A invenção da maldade

    10/05  | 20:00
    11/05  | 15:00
    11/05  | 22:00
    12/05  | 15:00
    12/05  | 20:00
    13/05  | 20:00

€ 18 / € 15

No seats
Contains nudity

Brazilian choreographer, researcher and performer Marcelo Evelin is a prominent name in the field of contemporary dance. His latest creation came into being in a former warehouse in his hometown, Teresina, which he uses as his artistic workplace. Raw and unpolished, the space reflects the city and the surrounding country, where everyday lives run up against powerful political tensions and a growing intolerance towards minorities and artists. It is in this context that Evelin created A invenção da maldade (The invention of evilness), in which six dancers give expression to a primal fury, an innocence that does not recognize its own fierceness. To do so they leave their inner world, their bodies engaging in hyper-physical actions. They create a battlefield at whose centre the spectators find themselves. This corporal revolt is the physical confirmation of something ungraspable, comparable with a sleeping arm that has to be shaken back to life violently. In Brussels, the industrial site of Kanal – Centre Pompidou will form the setting for this unique project.

A piece by: Marcelo Evelin/Demolition Incorporada
Concept and choreography: Marcelo Evelin
Creation and dance: Bruno Moreno, Elliot Dehaspe, Maja Grzeczka, Márcio Nonato, Matteo Bifulco, Rosângela Sulidade
Sound design: Sho Takiguchi
Dramaturgy: Carolina Mendonça
Philosophy research: Jonas Schnor
Collaboration: Christine Greiner, Loes Van der Pligt  

Presentation: Kunstenfestivaldesarts, Kanal – Centre Pompidou
Production: Demolition Incorporada (BR), Materiais Diversos (PT)
Coproduction: Kunstenfestivaldesarts, Kanal – Centre Pompidou, HAU – Hebbel Am Ufer, Mousonturm, Teatro Municipal do Porto, Festival d'Automne à Paris
Supported by: MI ME School – Academy of Theatre and Dance (Amsterdam), Rumos Itaú Cultural 2017–2018 (Brasil), Xing/Live Arts Week (Italy)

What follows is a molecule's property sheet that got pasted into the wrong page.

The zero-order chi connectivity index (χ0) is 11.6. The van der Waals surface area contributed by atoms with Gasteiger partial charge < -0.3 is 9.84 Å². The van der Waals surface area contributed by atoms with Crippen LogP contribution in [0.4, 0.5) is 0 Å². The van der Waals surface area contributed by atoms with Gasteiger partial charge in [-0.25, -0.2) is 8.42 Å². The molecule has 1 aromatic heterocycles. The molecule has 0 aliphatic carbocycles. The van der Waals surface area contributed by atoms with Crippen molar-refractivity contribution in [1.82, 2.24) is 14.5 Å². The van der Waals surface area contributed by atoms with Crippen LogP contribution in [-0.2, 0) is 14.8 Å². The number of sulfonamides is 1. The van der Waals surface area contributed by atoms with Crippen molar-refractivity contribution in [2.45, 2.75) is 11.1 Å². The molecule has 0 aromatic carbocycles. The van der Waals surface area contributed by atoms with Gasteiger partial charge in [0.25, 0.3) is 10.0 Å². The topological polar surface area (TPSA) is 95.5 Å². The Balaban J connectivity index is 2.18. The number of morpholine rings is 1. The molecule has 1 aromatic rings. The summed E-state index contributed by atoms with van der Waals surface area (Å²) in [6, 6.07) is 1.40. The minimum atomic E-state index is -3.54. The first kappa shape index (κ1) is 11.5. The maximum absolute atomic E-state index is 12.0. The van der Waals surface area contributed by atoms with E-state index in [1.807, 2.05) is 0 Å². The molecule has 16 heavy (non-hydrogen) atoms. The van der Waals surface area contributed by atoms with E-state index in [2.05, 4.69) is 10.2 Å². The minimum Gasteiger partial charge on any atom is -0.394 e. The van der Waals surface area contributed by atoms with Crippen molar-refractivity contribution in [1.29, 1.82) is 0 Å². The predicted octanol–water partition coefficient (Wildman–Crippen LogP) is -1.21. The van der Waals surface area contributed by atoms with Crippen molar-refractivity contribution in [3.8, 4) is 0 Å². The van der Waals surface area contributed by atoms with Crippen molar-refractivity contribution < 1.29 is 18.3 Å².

Created in residency at: CAMPO Arte Contemporânea, Teresina-Piauí-Brasil

Back to top

The Invention of Evilness

I am no longer there. But the space is still vivid in my body. The vast concrete floor. A square in the middle of the room guarded by four columns. The roaring sound of cars passing by outside. The occasional assault of rain showers on sheet metal. This place, which used to be an old storage building, is CAMPO in Teresina, Brazil. An artistic space created by choreographer Marcelo Evelin and producer Regina Veloso, where dance, performance, and photographic creations are taking place. The space is raw and unpolished and reflects the surrounding city, the surrounding country: a place where the lives lived are traversed by strong political tensions and immediate precarity. With the recent elections in Brazil the atmosphere has intensified to political hopelessness, in the face of a new leadership that promises nothing but more instability, more violence, and more intolerance towards minorities and artists.

I am not there. But I can imagine the six bodies in that large, horizontal space. Moving frantically, irregularly, enigmatically. How they approach and touch each other with a certain animality, a kind of affective aggression. A state of almost naive curiosity. I can also imagine the bells hanging from the ceiling, producing a sort of floating atmosphere like the loud silence of a shrine or like wind passing through a wooden cabin. The sounds of not-there. And I see the bodies dancing this too, a kind of desubjectified doing, an angelic non-presence that passes like a fluid through the flesh. Celestial infection? 

Are Evelin and these six performers seeking a (re)invention of the body in the form of a “primalization”? A dehumanisation that leads both away from and towards a humanness? Are they approaching the moving presence of the body, of the bodies, from a place devoid of an inside – that knows only exteriority, only doing, only acting, a place where choices are made, but on such a thin edge that they are almost nonchoices? And could this doing of the body be another form of thinking, a philosophical proposal? Like how Foucault coined the writings of Maurice Blanchot, as “the thought from outside”? A close-to-non-figurative place, where desire and thought collapses on each other in the liminal space, which we call the body?